The first issue raised in the cross-appeal is whether the court erred in finding that the letter agreement of September 11, 1986, did not operate to release Lindstrom. The pertinent portions of the letter agreement are as follows:
"This letter will serve to confirm to you that Central Production Credit Association, formerly Northwest Illinois Production Credit Association, and the Federal Land Bank Association of St. Louis will not at any time on or after the date of this letter attempt to levy on any property owned by you to satisfy any judgment which would be outstanding in favor of said organizations . . ..
This letter will also serve to confirm to you that there are no other notes or obligations of any kind which you have signed creating a debt due from you to Central Production Credit Association or the Federal Land Bank Association of St. Louis, and therefore, except for the judgments obtained in the above identified law suits, you have no further obligation to either Central Production Credit Association or the Federal Land Bank Association of St. Louis." (Emphasis added.)
The letter was signed by:
"James G. Madden
On behalf of Central Production
Credit Association and Federal
Land Bank Association of St. Louis"
Lindstrom contends that this document constitutes a release, and the release of one joint debtor acts as a release of all joint obligors. CPCA contends that this document is not a release and is simply an agreement to refrain from a particular method of collection of a judgment and, at most, is a covenant not to sue. We agree with CPCA that this is not a release.
A release is a contract by which a party abandons a claim to the other party against whom the claim exists. (Aqua-Aerobic Systems, Inc. v. Ravitts (1988), 166 Ill. App. 3d 168, 171.) The interpretation of a release is governed by the principles of contract law. (Aqua-Aerobic, 166 Ill. App. 3d at 171.) When the written contract is clear and explicit, the court should determine the meaning and intention of the parties from the face of the document and enforce the contract as written. Costa v. Stephens-Adamson, Inc. (1986), 142 Ill. App. 3d 798, 800.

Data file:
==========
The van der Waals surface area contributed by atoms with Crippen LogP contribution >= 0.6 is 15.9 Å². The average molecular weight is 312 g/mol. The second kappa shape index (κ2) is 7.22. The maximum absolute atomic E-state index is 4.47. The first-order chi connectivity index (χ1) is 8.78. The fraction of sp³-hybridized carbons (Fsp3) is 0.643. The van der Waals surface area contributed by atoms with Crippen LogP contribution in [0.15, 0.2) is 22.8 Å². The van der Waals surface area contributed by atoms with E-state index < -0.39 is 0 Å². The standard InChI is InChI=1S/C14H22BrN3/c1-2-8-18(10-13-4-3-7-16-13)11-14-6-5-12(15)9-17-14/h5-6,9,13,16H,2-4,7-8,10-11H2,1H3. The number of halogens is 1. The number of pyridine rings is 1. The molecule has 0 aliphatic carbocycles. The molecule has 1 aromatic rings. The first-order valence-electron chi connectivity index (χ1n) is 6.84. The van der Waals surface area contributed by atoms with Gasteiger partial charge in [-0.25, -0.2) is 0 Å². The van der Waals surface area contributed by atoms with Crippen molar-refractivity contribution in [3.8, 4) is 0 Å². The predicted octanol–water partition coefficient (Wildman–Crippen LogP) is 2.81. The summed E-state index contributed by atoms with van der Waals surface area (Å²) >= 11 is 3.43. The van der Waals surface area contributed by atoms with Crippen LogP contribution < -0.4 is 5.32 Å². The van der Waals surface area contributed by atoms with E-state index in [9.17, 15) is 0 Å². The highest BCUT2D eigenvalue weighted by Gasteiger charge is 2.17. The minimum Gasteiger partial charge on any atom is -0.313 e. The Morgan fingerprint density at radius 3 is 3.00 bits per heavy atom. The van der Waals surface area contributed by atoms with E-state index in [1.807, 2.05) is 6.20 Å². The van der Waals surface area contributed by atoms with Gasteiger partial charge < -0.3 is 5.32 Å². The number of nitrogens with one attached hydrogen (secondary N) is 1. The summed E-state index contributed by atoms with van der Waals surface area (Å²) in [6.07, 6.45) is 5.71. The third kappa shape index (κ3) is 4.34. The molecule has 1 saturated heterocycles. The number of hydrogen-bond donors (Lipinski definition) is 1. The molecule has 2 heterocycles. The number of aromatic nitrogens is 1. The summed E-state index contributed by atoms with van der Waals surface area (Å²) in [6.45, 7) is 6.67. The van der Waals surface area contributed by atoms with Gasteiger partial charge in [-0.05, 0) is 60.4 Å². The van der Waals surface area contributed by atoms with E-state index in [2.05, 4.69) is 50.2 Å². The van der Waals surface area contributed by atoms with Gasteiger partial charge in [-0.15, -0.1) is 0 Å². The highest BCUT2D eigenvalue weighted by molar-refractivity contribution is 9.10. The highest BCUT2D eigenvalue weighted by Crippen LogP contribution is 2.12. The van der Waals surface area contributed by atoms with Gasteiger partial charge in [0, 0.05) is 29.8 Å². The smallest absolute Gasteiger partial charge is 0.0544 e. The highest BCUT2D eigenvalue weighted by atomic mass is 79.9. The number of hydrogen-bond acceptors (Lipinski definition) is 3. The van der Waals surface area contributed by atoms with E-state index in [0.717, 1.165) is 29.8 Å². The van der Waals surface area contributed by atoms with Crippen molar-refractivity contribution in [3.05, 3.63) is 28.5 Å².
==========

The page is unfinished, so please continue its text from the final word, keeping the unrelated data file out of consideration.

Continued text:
It is clear from the language of the document that the parties did not intend to release any claims existing at the time the document was signed. The agreement expressly acknowledges the existence of a judgment outstanding against Evelyn Prins. The agreement states that CPCA and the Federal Land Bank Association of St. Louis "will not . . . attempt to levy on any property owned by you to satisfy any judgment." It is clear from this language that the parties do not intend to release the claims against Evelyn Prins or any other party. The agreement simply recites in clear and unambiguous language that the judgment creditors will not attempt to levy on property owned by Evelyn Prins. This document is not a release and does not act as a bar to this lawsuit.